The Registrar or Federal Magistrate will therefore have only a limited amount of time (usually One (1) to two (2) hours at the most and sometimes less) to determine your matter.

   Because we may have to wait at Court for your matter to be heard there will usually be an opportunity at Court to discuss and negotiate further with your ex-partner and his/her legal advisors.

   If your matter is not resolved in Court then eventually your matter will be called in before the Registrar or Federal Magistrate for determination.

   Ourselves and usually your Barrister also, will present your case to the Court. This will involve:

   Asking the Registrar or Federal Magistrate to read Affidavit material prepared on your behalf;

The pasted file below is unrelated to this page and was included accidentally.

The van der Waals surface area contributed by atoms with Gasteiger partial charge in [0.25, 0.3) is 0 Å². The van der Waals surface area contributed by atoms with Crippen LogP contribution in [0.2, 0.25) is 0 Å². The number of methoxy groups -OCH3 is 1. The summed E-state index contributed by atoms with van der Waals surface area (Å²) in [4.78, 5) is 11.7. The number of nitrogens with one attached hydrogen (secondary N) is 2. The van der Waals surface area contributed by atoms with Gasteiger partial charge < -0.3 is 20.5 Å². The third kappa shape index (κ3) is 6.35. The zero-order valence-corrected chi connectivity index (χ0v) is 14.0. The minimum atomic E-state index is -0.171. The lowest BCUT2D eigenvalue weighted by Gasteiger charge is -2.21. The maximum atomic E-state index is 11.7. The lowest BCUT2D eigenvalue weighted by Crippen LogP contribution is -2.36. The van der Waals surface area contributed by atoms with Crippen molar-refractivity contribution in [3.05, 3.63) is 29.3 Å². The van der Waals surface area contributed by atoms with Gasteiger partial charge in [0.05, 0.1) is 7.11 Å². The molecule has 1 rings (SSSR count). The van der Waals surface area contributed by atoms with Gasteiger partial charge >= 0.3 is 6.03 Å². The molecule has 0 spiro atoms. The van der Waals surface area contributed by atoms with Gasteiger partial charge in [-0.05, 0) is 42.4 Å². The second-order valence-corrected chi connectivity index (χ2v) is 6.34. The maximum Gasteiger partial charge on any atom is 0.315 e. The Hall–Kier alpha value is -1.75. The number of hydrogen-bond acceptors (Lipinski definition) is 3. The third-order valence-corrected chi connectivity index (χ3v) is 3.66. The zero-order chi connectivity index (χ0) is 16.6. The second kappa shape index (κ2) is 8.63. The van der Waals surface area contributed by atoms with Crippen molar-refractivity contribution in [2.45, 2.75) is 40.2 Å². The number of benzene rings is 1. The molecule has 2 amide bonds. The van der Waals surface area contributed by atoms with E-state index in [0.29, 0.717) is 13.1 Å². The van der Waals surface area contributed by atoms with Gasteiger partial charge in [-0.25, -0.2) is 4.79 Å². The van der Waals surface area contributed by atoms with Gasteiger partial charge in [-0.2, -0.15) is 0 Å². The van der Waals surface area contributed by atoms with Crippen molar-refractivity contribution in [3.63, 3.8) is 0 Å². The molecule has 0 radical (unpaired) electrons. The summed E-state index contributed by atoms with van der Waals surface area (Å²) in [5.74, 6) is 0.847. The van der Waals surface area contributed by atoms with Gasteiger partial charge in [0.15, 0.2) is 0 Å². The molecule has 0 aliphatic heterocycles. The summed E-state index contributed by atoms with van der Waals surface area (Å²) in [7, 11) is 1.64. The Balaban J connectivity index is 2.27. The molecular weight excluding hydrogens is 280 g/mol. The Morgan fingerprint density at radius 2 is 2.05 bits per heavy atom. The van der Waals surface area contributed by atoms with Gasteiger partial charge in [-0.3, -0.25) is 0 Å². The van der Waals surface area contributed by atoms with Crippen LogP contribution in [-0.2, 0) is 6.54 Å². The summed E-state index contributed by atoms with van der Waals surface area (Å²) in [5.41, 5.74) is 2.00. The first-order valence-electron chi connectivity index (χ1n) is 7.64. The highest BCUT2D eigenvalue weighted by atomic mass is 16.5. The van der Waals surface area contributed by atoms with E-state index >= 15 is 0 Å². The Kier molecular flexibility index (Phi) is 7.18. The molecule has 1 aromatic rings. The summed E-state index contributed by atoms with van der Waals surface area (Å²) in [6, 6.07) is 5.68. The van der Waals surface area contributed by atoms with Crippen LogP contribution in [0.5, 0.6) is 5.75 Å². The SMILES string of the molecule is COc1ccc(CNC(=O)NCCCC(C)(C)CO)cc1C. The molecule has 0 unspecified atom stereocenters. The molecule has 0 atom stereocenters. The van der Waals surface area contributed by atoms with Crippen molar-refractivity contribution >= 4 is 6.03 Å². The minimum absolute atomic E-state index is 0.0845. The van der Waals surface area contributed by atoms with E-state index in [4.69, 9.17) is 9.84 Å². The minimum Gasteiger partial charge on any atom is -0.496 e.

Our Barrister making some brief oral submissions as to why the orders sought by you should be granted.

   The Registrar or Federal Magistrate will then usually make a decision immediately on your matter.

   In most cases you will not have to say anything or give any evidence in Court during the hearing of your urgent Application.

   It is possible that your matter may not even be determined on the hearing date by the Registrar or Federal Magistrate due to the fact that there might have been too many matters before the Court on that particular day for your matter to be heard. In this situation, the Court will usually adjourn your matter to another date and the same procedures as above will apply to the hearing of your matter on the next date.

The above was obtained from
ERROR: A link was posted here (url) but it appears to be a broken link.
Information Sheet: YOUR DAY IN COURT - Urgent (or Interim) Hearing Dates:
ok so can you have more than one interim hearing ?
Yes you can. I've had three so far and now in the midst of a trial.